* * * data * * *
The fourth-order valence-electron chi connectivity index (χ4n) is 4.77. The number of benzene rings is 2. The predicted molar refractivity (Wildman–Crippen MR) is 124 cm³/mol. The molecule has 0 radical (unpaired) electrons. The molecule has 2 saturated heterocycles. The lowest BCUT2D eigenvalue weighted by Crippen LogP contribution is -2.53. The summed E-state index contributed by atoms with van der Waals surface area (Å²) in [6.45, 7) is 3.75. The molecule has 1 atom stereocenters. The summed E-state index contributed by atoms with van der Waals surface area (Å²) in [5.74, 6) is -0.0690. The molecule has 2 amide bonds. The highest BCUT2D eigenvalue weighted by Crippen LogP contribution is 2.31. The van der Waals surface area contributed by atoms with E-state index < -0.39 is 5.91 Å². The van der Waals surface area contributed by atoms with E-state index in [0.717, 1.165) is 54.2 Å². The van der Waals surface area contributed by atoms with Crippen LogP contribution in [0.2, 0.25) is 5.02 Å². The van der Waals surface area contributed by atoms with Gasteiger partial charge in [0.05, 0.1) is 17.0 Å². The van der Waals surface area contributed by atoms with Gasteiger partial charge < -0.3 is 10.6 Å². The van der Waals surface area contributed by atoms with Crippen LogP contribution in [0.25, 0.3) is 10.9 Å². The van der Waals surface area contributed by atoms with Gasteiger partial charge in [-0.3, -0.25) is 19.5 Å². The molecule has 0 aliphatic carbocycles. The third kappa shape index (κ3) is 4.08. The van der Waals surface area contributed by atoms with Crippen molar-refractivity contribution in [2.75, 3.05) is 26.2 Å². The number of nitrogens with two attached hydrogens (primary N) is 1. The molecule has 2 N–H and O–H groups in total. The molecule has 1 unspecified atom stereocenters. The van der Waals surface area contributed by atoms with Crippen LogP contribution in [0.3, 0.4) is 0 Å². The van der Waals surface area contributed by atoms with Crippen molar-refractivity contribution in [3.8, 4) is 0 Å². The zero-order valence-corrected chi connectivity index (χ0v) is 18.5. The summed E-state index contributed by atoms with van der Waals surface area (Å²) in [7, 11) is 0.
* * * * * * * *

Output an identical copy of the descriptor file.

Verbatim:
The fourth-order valence-electron chi connectivity index (χ4n) is 4.77. The number of benzene rings is 2. The predicted molar refractivity (Wildman–Crippen MR) is 124 cm³/mol. The molecule has 0 radical (unpaired) electrons. The molecule has 2 saturated heterocycles. The lowest BCUT2D eigenvalue weighted by Crippen LogP contribution is -2.53. The summed E-state index contributed by atoms with van der Waals surface area (Å²) in [6.45, 7) is 3.75. The molecule has 1 atom stereocenters. The summed E-state index contributed by atoms with van der Waals surface area (Å²) in [5.74, 6) is -0.0690. The molecule has 2 amide bonds. The highest BCUT2D eigenvalue weighted by Crippen LogP contribution is 2.31. The van der Waals surface area contributed by atoms with E-state index < -0.39 is 5.91 Å². The van der Waals surface area contributed by atoms with E-state index in [0.717, 1.165) is 54.2 Å². The van der Waals surface area contributed by atoms with Crippen LogP contribution in [0.2, 0.25) is 5.02 Å². The van der Waals surface area contributed by atoms with Gasteiger partial charge in [0.05, 0.1) is 17.0 Å². The van der Waals surface area contributed by atoms with Gasteiger partial charge < -0.3 is 10.6 Å². The van der Waals surface area contributed by atoms with Crippen LogP contribution in [0.25, 0.3) is 10.9 Å². The van der Waals surface area contributed by atoms with Gasteiger partial charge in [-0.3, -0.25) is 19.5 Å². The molecule has 0 aliphatic carbocycles. The third kappa shape index (κ3) is 4.08. The van der Waals surface area contributed by atoms with Crippen molar-refractivity contribution in [2.75, 3.05) is 26.2 Å². The number of nitrogens with two attached hydrogens (primary N) is 1. The molecule has 2 N–H and O–H groups in total. The molecule has 1 unspecified atom stereocenters. The van der Waals surface area contributed by atoms with Crippen LogP contribution in [0.3, 0.4) is 0 Å². The van der Waals surface area contributed by atoms with Crippen molar-refractivity contribution in [3.8, 4) is 0 Å². The zero-order valence-corrected chi connectivity index (χ0v) is 18.5. The summed E-state index contributed by atoms with van der Waals surface area (Å²) in [7, 11) is 0.